Between perceptual fields

Philipa Rothfield, DW98, Dance Works

Carlee Mellow, Rachel Roberts, Joanna Lloyd (hidden), Belinda Cooper, Live Opera Situation, DW98

Carlee Mellow, Rachel Roberts, Joanna Lloyd (hidden), Belinda Cooper, Live Opera Situation, DW98

According to Gestalt psychology, every perception always involves a figure and a background. At any moment, a perceptual foreground may be in focus whilst its background isn’t, and vice versa. We, as perceivers, actively focus upon the objects of our experience. In order to do so, inevitably, other objects fall out of focus. One of the famed examples of Gestalt psychology is a drawing of a shape—looked at in one way that shape is a cube; observed in another way, it becomes a square with lines emanating from its corners. The three pieces of Dance Works’ 98 season variously evoked Gestalt’s perceptual divide, here a split between the abstract and the real.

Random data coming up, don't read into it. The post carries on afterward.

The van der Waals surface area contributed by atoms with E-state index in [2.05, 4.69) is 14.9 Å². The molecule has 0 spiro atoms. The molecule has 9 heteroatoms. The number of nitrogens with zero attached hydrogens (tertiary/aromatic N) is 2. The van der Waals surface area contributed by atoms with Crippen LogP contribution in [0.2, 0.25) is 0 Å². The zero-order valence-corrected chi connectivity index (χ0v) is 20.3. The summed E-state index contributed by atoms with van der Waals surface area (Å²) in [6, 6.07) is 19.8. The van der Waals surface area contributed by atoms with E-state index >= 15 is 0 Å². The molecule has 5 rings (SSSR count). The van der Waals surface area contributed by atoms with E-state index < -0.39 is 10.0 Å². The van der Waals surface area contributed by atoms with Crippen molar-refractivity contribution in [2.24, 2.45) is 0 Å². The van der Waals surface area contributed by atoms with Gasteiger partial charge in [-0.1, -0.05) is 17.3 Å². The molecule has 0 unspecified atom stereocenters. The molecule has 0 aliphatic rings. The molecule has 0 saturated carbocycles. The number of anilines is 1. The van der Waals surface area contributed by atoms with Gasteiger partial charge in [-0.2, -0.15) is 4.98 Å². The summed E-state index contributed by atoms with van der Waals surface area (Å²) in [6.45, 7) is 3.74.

The first piece, Waiting (choreographer Sandra Parker), progressed from the real to an increasingly abstract terrain. Perhaps inspired by the snippet from Romeo and Juliet quoted in the program notes, Waiting opened with lots of getting up and down, posing, pausing and stillness spilling into motion. At first, I wondered at the meaning of all this. Then it struck me—the unforgiving temporality of yearning, waiting (“…so tedious is this day/As is the night before some festival/To an impatient child that hath new robes/And may not wear them…”).